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Psychol Trauma. 2016 Nov;8(6):720-727. Epub 2016 Mar 31.

Women with PTSD benefit more from psychotherapy than men.

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Trauma Studies Centre, Institut Universitaire en Santé Mentale de Montréal.
Sexology Department, Université du Québec à Montréal.
Psychology Department, Faculty of Social Sciences, Université Laval.



This study aimed to examine possible gender differences in therapy gain in patients with posttraumatic stress disorder (PTSD). It also aimed to examine whether the gender effect could be explained by gender differences in dropout rates, trauma type (interpersonal/noninterpersonal), or context of the event (work-related/not work-related).


Seventy-one participants received 20-session cognitive-behavior therapy for PTSD. They were assessed pre- and posttreatment on primary and secondary outcome measures: PTSD symptoms, quality of life, avoidance, social support and positive reappraisal copings, and supportive and countersupportive interactions.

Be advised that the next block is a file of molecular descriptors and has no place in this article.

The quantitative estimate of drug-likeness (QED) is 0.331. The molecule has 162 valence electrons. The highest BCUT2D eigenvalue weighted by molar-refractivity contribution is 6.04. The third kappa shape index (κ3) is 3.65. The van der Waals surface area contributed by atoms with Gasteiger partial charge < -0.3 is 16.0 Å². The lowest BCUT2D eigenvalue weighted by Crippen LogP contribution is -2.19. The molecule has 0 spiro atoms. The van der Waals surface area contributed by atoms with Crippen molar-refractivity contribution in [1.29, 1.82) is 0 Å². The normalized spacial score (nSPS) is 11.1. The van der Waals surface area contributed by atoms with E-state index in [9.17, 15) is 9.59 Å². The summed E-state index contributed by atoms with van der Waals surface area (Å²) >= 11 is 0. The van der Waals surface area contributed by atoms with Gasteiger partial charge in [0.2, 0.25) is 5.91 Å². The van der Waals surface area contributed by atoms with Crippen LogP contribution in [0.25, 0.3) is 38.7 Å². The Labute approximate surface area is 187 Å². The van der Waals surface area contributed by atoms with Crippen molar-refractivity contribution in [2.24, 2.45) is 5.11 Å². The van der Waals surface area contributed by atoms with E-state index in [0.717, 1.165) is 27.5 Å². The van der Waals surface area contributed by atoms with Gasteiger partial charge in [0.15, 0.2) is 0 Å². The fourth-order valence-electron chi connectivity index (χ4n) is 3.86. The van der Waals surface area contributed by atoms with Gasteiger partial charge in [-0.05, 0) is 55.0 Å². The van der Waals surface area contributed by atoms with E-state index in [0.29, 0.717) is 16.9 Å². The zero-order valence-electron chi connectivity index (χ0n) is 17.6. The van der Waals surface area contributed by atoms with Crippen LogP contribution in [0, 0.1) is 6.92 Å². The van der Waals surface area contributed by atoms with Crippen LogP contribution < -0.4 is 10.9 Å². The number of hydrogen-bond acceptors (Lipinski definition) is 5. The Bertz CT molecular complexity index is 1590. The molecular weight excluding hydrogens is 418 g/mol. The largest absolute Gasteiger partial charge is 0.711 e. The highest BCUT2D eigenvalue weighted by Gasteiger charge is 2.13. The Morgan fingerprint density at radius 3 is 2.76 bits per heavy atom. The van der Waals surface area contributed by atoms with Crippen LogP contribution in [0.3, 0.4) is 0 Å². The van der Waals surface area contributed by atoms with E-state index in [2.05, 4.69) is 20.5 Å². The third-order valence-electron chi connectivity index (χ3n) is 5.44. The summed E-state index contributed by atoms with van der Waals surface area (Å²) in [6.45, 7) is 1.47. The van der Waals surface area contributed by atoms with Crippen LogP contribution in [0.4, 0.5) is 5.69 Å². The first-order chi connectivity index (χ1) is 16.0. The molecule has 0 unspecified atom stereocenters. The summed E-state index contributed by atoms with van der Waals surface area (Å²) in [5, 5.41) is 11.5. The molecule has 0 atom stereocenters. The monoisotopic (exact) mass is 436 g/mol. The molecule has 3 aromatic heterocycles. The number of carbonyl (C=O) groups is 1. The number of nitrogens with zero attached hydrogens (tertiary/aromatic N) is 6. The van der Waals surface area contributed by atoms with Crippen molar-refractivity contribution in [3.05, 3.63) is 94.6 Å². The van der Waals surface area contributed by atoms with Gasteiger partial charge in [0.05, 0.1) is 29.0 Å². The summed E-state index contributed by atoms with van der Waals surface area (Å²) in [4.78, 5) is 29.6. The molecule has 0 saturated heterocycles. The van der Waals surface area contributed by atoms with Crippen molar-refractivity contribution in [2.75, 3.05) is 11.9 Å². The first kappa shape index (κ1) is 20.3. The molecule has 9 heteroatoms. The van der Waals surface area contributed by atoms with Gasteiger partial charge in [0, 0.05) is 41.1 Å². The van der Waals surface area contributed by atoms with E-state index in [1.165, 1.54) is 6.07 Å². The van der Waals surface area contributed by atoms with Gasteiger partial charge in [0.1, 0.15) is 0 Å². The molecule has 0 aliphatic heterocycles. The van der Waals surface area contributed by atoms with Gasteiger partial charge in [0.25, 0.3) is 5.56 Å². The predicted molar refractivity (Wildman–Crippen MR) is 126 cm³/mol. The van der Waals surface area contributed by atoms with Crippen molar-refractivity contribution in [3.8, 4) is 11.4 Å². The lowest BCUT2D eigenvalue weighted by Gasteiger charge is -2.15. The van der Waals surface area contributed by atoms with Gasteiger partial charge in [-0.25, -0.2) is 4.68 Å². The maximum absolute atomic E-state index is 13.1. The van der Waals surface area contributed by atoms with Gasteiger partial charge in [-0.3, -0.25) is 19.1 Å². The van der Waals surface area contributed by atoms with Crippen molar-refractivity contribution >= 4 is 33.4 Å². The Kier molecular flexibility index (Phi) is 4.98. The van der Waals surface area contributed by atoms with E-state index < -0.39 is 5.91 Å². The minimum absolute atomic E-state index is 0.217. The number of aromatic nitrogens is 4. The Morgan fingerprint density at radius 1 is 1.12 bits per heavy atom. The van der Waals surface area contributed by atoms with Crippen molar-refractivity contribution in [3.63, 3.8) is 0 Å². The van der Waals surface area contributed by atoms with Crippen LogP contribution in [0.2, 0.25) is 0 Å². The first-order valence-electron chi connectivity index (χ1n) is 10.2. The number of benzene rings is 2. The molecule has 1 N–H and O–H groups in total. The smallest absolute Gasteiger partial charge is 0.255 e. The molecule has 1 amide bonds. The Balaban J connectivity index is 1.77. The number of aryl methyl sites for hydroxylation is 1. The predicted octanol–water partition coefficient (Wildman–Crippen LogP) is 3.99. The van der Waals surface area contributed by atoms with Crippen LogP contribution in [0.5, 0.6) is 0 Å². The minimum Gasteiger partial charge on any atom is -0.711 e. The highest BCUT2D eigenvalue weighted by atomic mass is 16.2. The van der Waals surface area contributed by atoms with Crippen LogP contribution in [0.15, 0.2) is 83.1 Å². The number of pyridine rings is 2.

Regression analysis showed that gender explained 6%-9% significant variance in the outcome: Women statistically benefited more from the treatment than men on quality of life (p < .05), avoidance (p < .01), and support seeking (p < .05) copings, supportive (p < .05), and countersupportive (p < .05) interactions. However, there was no statistically significant gender difference on PTSD symptoms and positive reappraisal coping. Dropout rate, trauma type, and context of trauma could not explain the gender differences.


The results might explain ambiguous previous results on gender differences in therapy efficacy for PTSD, and highlight the importance of using multiple measurements in the evaluation of treatment outcome in PTSD. Further research is needed to explain the exact mechanisms behind women's getting more of therapy's secondary benefits. (PsycINFO Database Record

[Indexed for MEDLINE]

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